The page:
So I'm guessing not many people use ag with inverted matching. Right now:
$ echo foo >> sample
$ echo bar >> sample
$ ag foo sample
$ ag -v foo sample
$ ag -v bar sample
$ ag -v b sample
$ mkdir test
$ cd test
$ echo foo >> sample
$ ag -v foo
Yeah, invert_matches() in util.c screws up if there are matches at the very start or end of a file. I know it's egregious, but it took 7 months for anyone else to notice.
I'm kinda busy today and tomorrow, but I think I can get around to this on Monday.
One of these Mondays....
Try master now. There's one tricky thing though: Newlines count as "not foo". I'm thinking I should change this behavior to be more intuitive. Still, it's better than it used to be.
I looked at ack --help and noticed -v is only supposed to print non-matching lines. Whoops. That makes it much more useful, but I need to change ag to behave that way.
👍 I always end up having to use grep's grep -v because the behavior of ag is way different. I'm hoping for ag to be a one-stop-shop
I use it very often to filter matching results: for example, I want all files matching foo, but ignoring any results that are in folder bar...
ag foo | grep -v bar
I'm used to grep -v and just ran into this issue with ag today. An example:
Note the extra brokenness at the end, represented by my terminal as ^@. It's a null byte in a hexdump.
I'm willing to do or help do the work to make ag behave correctly like ack/grep. @ggreer, can you give me any pointers to what needs to change before I dig in?
Hmm, I see that #88 does note that printing bugs were probably introduced. I guess the null byte is one of them.
The first thing I see is that matches, when passed into print_file_matches(), contains start and ends which correspond to matching bytes (not lines), which is reflected in the colored-printing nicely:
however, because of this, the unwanted lines are not ignored within the newline-parse/print code around print.c:114 like they are for the normal string match, since there is technically a matching byte in each line.
I have started hacking in some code which uses more looking-behind and ahead to see which lines should actually be thrown out. But I think a nicer long-term solution would be to change the matches.start and end indices to exclude the partial/matched-by-reverse lines so that the printing code can be simplified.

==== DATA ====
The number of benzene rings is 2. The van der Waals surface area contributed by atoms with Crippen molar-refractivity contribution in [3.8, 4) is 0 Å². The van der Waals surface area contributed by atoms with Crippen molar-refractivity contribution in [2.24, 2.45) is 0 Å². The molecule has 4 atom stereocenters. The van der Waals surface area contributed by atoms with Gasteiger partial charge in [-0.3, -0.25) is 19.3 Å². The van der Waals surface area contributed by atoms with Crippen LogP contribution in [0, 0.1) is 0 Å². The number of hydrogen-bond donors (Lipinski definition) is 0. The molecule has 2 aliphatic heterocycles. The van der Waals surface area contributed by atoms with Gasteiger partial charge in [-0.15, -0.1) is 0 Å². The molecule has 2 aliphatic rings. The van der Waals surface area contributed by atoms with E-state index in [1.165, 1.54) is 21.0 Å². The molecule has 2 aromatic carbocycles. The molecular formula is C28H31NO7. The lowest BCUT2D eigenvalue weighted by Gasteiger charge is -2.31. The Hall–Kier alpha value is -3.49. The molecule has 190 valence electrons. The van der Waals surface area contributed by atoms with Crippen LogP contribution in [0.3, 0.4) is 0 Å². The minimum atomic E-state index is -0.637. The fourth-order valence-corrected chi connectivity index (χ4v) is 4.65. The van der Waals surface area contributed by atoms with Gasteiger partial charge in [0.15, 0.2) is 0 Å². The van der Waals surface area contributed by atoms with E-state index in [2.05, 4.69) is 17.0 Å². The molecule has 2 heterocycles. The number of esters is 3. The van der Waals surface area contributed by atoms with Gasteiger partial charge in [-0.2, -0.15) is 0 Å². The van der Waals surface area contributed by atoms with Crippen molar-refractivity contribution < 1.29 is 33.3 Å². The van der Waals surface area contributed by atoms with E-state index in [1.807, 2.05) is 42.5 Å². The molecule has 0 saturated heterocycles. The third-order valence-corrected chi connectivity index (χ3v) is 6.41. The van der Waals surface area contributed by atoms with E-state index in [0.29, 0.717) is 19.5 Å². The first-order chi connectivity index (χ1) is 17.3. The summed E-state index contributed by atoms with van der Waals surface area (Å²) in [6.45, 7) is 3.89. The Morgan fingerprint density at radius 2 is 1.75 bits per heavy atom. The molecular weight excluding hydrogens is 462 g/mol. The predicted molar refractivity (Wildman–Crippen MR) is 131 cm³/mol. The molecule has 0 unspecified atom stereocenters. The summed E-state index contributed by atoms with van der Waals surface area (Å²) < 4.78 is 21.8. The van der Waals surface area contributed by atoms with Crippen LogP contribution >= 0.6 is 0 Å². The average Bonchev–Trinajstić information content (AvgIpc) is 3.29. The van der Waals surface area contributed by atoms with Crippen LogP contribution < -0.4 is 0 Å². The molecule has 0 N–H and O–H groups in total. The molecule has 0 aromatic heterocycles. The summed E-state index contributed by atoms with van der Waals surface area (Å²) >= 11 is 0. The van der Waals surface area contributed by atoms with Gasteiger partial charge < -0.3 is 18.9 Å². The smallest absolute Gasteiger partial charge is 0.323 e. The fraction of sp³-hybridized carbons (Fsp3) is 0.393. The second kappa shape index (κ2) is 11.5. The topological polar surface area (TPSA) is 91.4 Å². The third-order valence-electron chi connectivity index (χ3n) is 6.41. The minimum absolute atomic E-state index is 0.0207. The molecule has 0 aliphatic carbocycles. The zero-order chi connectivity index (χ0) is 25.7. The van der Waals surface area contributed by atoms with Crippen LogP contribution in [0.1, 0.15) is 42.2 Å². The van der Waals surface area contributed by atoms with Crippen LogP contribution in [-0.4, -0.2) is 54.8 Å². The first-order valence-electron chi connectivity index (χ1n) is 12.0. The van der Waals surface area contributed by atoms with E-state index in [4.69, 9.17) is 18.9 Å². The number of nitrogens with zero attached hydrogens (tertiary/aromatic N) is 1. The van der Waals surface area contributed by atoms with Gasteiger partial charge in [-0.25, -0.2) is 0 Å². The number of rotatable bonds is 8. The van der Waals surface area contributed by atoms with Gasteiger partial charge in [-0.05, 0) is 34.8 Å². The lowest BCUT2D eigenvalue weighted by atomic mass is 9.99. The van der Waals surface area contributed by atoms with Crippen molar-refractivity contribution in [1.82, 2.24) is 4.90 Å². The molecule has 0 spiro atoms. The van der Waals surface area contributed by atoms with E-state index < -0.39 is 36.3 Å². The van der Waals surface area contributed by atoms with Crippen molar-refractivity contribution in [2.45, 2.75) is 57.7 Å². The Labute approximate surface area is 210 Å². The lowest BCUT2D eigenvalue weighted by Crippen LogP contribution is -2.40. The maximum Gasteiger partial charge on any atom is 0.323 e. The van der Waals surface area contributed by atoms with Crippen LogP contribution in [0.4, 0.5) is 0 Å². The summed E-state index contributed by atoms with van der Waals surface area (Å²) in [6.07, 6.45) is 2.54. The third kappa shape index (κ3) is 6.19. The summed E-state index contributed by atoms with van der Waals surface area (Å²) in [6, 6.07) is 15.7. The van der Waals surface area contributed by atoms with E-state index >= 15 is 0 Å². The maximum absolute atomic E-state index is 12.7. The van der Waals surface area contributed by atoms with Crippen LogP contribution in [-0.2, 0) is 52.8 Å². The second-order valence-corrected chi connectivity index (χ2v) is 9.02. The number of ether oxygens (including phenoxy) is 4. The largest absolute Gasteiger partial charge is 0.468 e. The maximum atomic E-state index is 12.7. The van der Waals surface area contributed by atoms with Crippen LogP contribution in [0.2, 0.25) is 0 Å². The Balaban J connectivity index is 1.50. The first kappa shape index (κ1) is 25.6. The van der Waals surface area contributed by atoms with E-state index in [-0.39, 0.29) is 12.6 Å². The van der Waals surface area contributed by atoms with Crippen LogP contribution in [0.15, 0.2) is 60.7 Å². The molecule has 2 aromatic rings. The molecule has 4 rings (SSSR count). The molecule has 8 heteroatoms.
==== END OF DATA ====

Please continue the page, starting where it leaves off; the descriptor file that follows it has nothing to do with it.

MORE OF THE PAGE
@ggreer any progress on this? I really miss the non-matching lines
As you correctly observed, it's a lot more useful that way.
@danielb2 all the above issues were already fixed as of today (ag version 0.24.1)
$ cat foobar.dat
$ ag 'bar' foobar.dat
$ ag -v 'bar' foobar.dat
$ ag 'bar' foobar.dat | ag -v as
$ cat test.dat
1000 2013-12-11 2013-12-11
1000 2013-12-11 2013-12-11:2013-12-10
1000 2013-12-11 2013-12-10
1000 2013-12-11 ?
$ ag '^\d+ (\S+?) \1$' test.dat
1:1000 2013-12-11 2013-12-11
$ ag -v '^\d+ (\S+?) \1$' test.dat
2:1000 2013-12-11 2013-12-11:2013-12-10
3:1000 2013-12-11 2013-12-10
4:1000 2013-12-11 ?
$ ag -v '^\d+ (\S+?) \1$' test.dat | xxd
0000000: 323a 3130 3030 2032 3031 332d 3132 2d31 2:1000 2013-12-1
0000010: 3120 3230 3133 2d31 322d 3131 3a32 3031 1 2013-12-11:201
0000020: 332d 3132 2d31 300a 333a 3130 3030 2032 3-12-10.3:1000 2
0000030: 3031 332d 3132 2d31 3120 3230 3133 2d31 013-12-11 2013-1
0000040: 322d 3130 0a34 3a31 3030 3020 3230 3133 2-10.4:1000 2013
0000050: 2d31 322d 3131 203f 0a -12-11 ?.
👍 Love it. The highlighting is a bit weird would be my only feedback.
$ echo -e "blah foo blah\nfoo bar" > out.txt
$ ag bar out.txt | ag -v blah
The whole foo bar is highlighted. It's easier to see if nothing is highlighted since usually the grep result from -v results in a lot of highlighted text.
@danielb2 I also found highlighting under -v odd, but I guess we should file a new issue, since this thread is rather long now
@nodakai good point. See #478
btw, it think this can be closed now?
I think it can. Thank you everyone for your contributions.